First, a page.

When I took a writing class in college, my prof said to me, “Your writing is lovely, dear. The problem is theme. You don’t seem to have one.”
Well, Dr. Barclay would be proud of my upcoming release, Once Upon a Plaid. It was founded on a theme.
I decided to tackle the issue of childlessness after my sister served as a gestational surrogate for a couple who could not conceive. (If you follow me on Facebook, you rode the roller coaster with us through the final difficult days of her high risk pregnancy and difficult birth.) Infertility is a difficult enough issue in the twenty-first century, when we have access to in vitro fertilization technology and a host of other options. It was devastating in the sixteenth century, when there was no help for childless couples at all. But no matter the time period, the emotional pain is the same and my heart goes out to all who grapple with infertility.
I’m sure some readers will wonder why William and Katherine didn’t simply adopt a child. Unfortunately, there was no such thing then. Fostering was common, and noble houses would accept wards, but there was no law governing legal adoption in the United Kingdom (including Scotland) until 1926. Bloodlines were paramount to the laws of inheritance, so even if adoption were legal, adopted children still wouldn’t be able to inherit.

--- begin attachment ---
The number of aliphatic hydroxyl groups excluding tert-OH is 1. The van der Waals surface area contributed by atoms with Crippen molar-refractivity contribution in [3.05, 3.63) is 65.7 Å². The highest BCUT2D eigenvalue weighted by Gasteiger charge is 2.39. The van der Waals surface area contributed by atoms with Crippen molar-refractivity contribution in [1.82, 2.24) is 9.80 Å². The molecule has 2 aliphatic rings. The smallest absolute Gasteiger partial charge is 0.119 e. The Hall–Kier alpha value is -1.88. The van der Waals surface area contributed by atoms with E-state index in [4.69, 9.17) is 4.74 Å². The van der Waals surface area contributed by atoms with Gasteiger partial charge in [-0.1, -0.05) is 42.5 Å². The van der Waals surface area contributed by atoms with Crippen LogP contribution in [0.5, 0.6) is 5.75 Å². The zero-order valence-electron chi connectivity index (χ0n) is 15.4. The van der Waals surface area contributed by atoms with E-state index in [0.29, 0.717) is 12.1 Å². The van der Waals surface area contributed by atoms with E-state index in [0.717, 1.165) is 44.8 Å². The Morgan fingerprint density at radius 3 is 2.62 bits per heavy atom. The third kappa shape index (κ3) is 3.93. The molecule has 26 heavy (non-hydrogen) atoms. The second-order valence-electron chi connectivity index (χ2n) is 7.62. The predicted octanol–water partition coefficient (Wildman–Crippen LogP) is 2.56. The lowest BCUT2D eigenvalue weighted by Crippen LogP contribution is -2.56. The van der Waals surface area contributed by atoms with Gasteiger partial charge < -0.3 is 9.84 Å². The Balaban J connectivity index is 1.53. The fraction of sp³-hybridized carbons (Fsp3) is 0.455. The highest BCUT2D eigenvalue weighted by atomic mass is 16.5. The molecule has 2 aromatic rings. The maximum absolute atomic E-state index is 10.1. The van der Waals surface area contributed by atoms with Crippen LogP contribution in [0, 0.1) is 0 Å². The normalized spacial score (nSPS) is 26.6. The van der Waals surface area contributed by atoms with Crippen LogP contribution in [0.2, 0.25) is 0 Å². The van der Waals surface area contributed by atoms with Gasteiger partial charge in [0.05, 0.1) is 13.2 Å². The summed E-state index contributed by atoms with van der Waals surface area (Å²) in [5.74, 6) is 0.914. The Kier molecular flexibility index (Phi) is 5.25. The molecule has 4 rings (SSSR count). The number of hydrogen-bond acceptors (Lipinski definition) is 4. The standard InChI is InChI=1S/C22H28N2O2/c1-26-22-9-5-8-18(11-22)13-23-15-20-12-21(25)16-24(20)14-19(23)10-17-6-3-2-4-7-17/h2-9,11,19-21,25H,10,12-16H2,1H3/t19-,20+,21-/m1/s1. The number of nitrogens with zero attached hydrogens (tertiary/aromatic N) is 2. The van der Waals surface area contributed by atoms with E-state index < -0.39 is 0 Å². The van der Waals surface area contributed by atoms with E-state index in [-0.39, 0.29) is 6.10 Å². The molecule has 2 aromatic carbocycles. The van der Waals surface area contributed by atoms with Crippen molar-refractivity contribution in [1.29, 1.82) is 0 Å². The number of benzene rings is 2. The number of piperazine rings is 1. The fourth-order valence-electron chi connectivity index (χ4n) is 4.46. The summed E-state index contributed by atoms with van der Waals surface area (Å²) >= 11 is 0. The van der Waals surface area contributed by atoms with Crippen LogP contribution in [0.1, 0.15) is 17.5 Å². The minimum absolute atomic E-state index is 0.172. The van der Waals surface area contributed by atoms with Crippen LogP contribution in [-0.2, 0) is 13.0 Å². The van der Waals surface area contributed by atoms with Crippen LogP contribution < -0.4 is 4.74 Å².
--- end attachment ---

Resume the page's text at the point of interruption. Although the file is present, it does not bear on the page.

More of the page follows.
Oh! Back to the “rest of the story….”
After a challenging surrogate pregnancy that ended in a difficult delivery, my sister gave birth to healthy twins, a boy and a girl. And then she put these precious gifts into the arms of a grateful couple.
The twins’ parents have been terrific about sending pictures and keeping in touch with my sister. This darling photo is from their first Christmas.
Is my sister heroine material or what?